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What first caught my attention last month about the notorious plan to burn the Quran on September 11 was that it would happen in my old stomping grounds of Gainesville, Florida. I spent a quarter of my life in Gainesville: four years as a student at the University of Florida and three more as a staff member of Campus Crusade for Christ. In those years, Gainesville residents mostly burned couches on the streets after winning national championships in basketball and football. The news devastated me in large part because it was happening so close to home and heart.

In less than a month this horrendous event has gained enough momentum to reach an international audience, capped with a statement by General David Petraeus. The commander of American troops in Afghanistan criticized the burning, saying, “It could endanger troops and it could endanger the overall effort in Afghanistan.” Even the Vatican newspaper condemned the burning. The Dove World Outreach Center, with 50 people led by Pastor Terry Jones, has caused a backlash throughout the world that includes the general speaking on behalf of 120,000 troops in the Middle East and the largest church in the world.

Since this news first came to my attention, I have had to think and pray through a response to the burning. This story has already been covered from countless angles. Carl Trueman calls it “childish.” Tweets abound, some of which attempt to find humor in the situation. So what do I have to add?

One of my closest friends, Jimmy, is the director of Campus Crusade for Christ at UF. By the grace of God, more than 1,000 students attend their weekly meetings. They are the largest student organization on campus and one of the largest in the city of Gainesville. This all means they have considerable influence as an organization with his words being loudest. After learning of the Quran burning, Jimmy was invited to speak at a protest organized by a group gathering together organizations of various religions around Gainesville. This is where he asked me for advice on what to do, because he is rightfully opposed to the burning. At the same time, he does not think protesting is the answer. However, if he does not lock arm in arm with the other Christians, Jews, Muslims, etc., will he be viewed as being in favor of the burning? What will the hundreds of students involved in Campus Crusade think? What will the 50,000 students at UF think? He can’t stay silent on this, so what’s the response?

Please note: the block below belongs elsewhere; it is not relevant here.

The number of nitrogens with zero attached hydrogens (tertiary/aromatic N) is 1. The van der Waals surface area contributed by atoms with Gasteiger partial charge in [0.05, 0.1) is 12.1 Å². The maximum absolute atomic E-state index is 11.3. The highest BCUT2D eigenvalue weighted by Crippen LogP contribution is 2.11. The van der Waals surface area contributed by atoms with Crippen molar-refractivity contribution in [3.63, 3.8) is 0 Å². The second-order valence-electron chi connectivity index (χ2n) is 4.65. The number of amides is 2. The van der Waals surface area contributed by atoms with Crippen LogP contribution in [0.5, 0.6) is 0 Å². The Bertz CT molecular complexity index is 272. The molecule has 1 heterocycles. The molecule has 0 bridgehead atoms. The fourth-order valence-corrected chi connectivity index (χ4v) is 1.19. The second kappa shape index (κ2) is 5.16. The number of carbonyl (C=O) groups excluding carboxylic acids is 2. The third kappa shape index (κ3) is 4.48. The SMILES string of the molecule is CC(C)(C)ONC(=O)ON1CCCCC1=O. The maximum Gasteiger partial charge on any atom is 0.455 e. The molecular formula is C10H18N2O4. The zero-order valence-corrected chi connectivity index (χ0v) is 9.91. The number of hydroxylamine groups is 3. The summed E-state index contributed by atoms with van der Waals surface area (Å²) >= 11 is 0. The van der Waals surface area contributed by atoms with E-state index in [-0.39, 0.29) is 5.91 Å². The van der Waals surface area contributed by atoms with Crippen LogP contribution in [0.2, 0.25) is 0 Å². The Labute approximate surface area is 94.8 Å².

Here is what I shared with him:

It seems to me that the best road for a gospel-saturated Christian to take is not standing on the one side of the road with all-exclusive hate or on the other side with all-inclusive love. Both are ultimately extremes that do not address the heart of the issue. The middle road seems to be the only-exclusive love that Christ offers through the Cross, which rejects hating enemies (Matt. 5:43-44) and loving the world (1 John 2:15-17) while embracing love of enemies and hating sin. The response we must have as Christians is to reject the utter hatred of people like Pastor Jones and the Dove World Outreach Center, while at the same time not making the mistake of being purely reactionary by standing on the other side of the road, united only in protest, not in love.

He is the one who will have to live out this calling all the more in Gainesville after this weekend is over. Please pray that the influence of Campus Crusade and all the solid churches in Gainesville does not get squelched due to this terribly sad showcase.

Finally, I am saddened that a church of 50 people will not only destroy the Quran but also damage the credibility of all the churches out there that go unheard for all the good they do in the name of Christ. Though I should not be, I am astonished that a 50-person church has gained more attention than any 5,000-person church could by living out the gospel every day. Christ’s blood shed on the Cross in Jerusalem is eternally scandalous news that is overshadowed today by the scandalous news of Qurans burned by 50 people in Gainesville.

I pray that the Gainesville I’ve come to love will stay away from burning the Quran and get back to burning couches.